Monday , 8 August 2022
2003, unlike the preceding year, is supposed be an apolitical one. Somewhere, however, a few heads are churning to make it otherwise, and bring politics back to the forefront.

The political detour

While politicians continue to advocate, in the name of their respective parties, the idea of national reconciliation, and subsequently, a national conference, the ruling party gives the impression of having transcended the political power struggles. In lieu of a national reconciliation conference, President Ravalomanana would prefer to have an economic one.

Have times changed? Politically, however, old political fossils, like former president Albert Zafy?s CRN, and former dictator Didier Ratsiraka?s AKFM, wish to hold a national conference aimed at reconciling the Malagasy people after the 2002 crisis.

Other signs of change: political rallies, much like the campaign for the partial parliamentary elections, are not a priority for the population. According to local sources, in the southern province of Toliara, the latest attempt to rally those who are dissatisfied with the new regime only managed to attract a few hundred people. This, of course, gives the members of law and order the opportunity to act accordingly, especially since the meeting was not formally pre-authorized by the provincial authorities.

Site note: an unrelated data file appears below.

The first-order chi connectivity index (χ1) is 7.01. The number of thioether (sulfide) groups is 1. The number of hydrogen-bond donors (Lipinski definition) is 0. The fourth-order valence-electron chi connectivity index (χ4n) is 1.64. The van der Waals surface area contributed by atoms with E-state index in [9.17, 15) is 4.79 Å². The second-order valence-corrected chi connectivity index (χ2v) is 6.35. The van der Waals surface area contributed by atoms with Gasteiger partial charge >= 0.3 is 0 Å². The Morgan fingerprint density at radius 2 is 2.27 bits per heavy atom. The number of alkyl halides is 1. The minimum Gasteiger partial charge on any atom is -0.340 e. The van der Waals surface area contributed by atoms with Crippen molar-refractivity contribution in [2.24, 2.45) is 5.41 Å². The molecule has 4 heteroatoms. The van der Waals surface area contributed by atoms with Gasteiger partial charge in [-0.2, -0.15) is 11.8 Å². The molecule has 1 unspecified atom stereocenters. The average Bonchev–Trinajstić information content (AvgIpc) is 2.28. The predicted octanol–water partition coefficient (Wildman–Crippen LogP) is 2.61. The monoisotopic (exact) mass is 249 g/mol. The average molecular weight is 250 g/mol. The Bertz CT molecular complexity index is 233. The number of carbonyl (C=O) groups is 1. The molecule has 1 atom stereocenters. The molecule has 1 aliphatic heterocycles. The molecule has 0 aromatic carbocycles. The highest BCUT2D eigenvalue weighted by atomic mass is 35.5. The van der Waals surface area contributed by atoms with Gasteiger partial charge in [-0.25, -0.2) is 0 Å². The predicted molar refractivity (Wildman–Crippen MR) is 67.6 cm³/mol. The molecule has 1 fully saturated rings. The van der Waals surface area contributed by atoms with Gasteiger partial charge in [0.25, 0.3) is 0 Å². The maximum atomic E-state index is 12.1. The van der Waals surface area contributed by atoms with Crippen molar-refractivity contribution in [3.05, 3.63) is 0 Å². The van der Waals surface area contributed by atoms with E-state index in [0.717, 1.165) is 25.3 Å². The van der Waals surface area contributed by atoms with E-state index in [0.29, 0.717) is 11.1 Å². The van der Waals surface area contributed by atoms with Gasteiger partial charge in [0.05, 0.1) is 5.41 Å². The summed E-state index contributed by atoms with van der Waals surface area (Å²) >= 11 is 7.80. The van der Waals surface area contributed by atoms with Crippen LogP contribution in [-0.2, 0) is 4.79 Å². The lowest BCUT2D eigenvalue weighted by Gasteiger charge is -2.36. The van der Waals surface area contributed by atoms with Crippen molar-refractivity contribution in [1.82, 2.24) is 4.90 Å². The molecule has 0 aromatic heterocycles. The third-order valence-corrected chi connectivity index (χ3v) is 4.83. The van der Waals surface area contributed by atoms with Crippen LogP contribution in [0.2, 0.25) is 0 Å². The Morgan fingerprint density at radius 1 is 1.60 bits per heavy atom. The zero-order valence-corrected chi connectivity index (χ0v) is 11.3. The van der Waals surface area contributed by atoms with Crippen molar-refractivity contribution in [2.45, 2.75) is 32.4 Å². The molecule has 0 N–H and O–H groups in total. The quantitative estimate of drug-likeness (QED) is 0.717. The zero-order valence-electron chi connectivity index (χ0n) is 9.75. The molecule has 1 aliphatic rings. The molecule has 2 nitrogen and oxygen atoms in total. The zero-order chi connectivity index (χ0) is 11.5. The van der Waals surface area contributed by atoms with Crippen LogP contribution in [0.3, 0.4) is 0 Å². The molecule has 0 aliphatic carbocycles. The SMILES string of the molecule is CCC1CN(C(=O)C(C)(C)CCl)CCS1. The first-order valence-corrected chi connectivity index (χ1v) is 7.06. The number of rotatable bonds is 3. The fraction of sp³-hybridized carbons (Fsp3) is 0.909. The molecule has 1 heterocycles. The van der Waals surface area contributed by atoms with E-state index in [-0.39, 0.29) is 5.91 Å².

Undoubtedly, for a time at least, the political issues will be placed on the back burner. However, not everybody is pleased with the new leadership. It is quite obvious that the current brand of governance is not exactly what everyone expected. Over time, it is becoming painfully obvious that President Ravalomanana seems to have a rough time shedding the knee-jerk authoritarian tendency of a former captain of industry. Despite it all, however, many are ready and willing to give President Ravalomanana and his team the grace period it wished to have. In about four years, he will be judged based on his actions, not his words. In the mean time, he has precious little room for error, while his enemies are watching his every move, ready to pounce on the slightest of missteps, and while the population, often passively, but none too patiently, awaits the first fruits of his “speedy recovery, and development”. To paraphrase a foreign businessman who is trying to convince his colleagues to come to Madagascar, political stability is here to stay “for at least five years”, and the current framework dictates that actions should take precedence over discussions.

Translated by J. F. Razanamiadana